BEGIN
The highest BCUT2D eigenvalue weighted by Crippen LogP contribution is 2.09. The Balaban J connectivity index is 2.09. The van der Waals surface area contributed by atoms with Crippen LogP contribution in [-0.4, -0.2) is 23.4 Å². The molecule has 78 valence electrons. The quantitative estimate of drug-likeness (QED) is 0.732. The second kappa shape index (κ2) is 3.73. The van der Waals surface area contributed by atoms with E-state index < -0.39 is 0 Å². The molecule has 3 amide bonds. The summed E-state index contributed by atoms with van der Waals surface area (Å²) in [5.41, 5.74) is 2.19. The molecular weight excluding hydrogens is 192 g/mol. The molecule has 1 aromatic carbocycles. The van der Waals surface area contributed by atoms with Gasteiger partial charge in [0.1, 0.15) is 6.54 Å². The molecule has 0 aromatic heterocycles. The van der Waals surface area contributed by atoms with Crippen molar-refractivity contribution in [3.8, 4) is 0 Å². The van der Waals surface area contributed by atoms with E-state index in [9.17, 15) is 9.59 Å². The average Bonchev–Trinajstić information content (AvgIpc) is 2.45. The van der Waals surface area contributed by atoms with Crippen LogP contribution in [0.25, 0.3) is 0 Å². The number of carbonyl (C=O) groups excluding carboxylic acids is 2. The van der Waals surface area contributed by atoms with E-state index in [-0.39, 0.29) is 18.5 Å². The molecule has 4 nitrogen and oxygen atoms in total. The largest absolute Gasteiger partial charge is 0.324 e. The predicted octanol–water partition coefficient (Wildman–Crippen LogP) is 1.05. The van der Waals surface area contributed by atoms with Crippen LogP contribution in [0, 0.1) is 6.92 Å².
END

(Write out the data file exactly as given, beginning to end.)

The highest BCUT2D eigenvalue weighted by Crippen LogP contribution is 2.09. The Balaban J connectivity index is 2.09. The van der Waals surface area contributed by atoms with Crippen LogP contribution in [-0.4, -0.2) is 23.4 Å². The molecule has 78 valence electrons. The quantitative estimate of drug-likeness (QED) is 0.732. The second kappa shape index (κ2) is 3.73. The van der Waals surface area contributed by atoms with E-state index < -0.39 is 0 Å². The molecule has 3 amide bonds. The summed E-state index contributed by atoms with van der Waals surface area (Å²) in [5.41, 5.74) is 2.19. The molecular weight excluding hydrogens is 192 g/mol. The molecule has 1 aromatic carbocycles. The van der Waals surface area contributed by atoms with Gasteiger partial charge in [0.1, 0.15) is 6.54 Å². The molecule has 0 aromatic heterocycles. The van der Waals surface area contributed by atoms with Crippen molar-refractivity contribution in [3.8, 4) is 0 Å². The van der Waals surface area contributed by atoms with E-state index in [9.17, 15) is 9.59 Å². The average Bonchev–Trinajstić information content (AvgIpc) is 2.45. The van der Waals surface area contributed by atoms with Crippen LogP contribution in [0.25, 0.3) is 0 Å². The number of carbonyl (C=O) groups excluding carboxylic acids is 2. The van der Waals surface area contributed by atoms with E-state index in [-0.39, 0.29) is 18.5 Å². The molecule has 4 nitrogen and oxygen atoms in total. The largest absolute Gasteiger partial charge is 0.324 e. The predicted octanol–water partition coefficient (Wildman–Crippen LogP) is 1.05. The van der Waals surface area contributed by atoms with Crippen LogP contribution in [0, 0.1) is 6.92 Å².